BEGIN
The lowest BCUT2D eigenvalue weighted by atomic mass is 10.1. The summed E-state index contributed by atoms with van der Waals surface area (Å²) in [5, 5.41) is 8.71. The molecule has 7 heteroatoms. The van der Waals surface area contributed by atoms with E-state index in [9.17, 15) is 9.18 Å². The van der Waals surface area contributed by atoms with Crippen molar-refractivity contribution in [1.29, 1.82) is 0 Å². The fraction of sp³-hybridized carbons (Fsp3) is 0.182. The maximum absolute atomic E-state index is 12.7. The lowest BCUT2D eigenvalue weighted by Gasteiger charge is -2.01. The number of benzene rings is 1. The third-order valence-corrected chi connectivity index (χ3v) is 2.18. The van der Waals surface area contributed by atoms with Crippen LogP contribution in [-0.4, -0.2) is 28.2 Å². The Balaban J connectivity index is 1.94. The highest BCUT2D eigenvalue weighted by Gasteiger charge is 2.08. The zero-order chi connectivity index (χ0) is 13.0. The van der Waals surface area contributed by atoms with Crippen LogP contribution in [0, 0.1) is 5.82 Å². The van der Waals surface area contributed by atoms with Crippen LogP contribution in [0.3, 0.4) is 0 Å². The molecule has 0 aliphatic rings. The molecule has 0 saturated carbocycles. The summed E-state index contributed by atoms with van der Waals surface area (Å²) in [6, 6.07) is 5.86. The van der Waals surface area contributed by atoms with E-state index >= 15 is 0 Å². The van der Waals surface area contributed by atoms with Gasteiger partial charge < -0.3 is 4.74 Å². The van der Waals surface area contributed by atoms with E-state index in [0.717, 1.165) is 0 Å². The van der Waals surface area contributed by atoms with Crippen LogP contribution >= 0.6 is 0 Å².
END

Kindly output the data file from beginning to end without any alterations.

The lowest BCUT2D eigenvalue weighted by atomic mass is 10.1. The summed E-state index contributed by atoms with van der Waals surface area (Å²) in [5, 5.41) is 8.71. The molecule has 7 heteroatoms. The van der Waals surface area contributed by atoms with E-state index in [9.17, 15) is 9.18 Å². The van der Waals surface area contributed by atoms with Crippen molar-refractivity contribution in [1.29, 1.82) is 0 Å². The fraction of sp³-hybridized carbons (Fsp3) is 0.182. The maximum absolute atomic E-state index is 12.7. The lowest BCUT2D eigenvalue weighted by Gasteiger charge is -2.01. The number of benzene rings is 1. The third-order valence-corrected chi connectivity index (χ3v) is 2.18. The van der Waals surface area contributed by atoms with Crippen LogP contribution in [-0.4, -0.2) is 28.2 Å². The Balaban J connectivity index is 1.94. The highest BCUT2D eigenvalue weighted by Gasteiger charge is 2.08. The zero-order chi connectivity index (χ0) is 13.0. The van der Waals surface area contributed by atoms with Crippen LogP contribution in [0, 0.1) is 5.82 Å². The van der Waals surface area contributed by atoms with Crippen LogP contribution in [0.3, 0.4) is 0 Å². The molecule has 0 aliphatic rings. The molecule has 0 saturated carbocycles. The summed E-state index contributed by atoms with van der Waals surface area (Å²) in [6, 6.07) is 5.86. The van der Waals surface area contributed by atoms with E-state index >= 15 is 0 Å². The van der Waals surface area contributed by atoms with Gasteiger partial charge < -0.3 is 4.74 Å². The van der Waals surface area contributed by atoms with E-state index in [0.717, 1.165) is 0 Å². The van der Waals surface area contributed by atoms with Crippen LogP contribution >= 0.6 is 0 Å².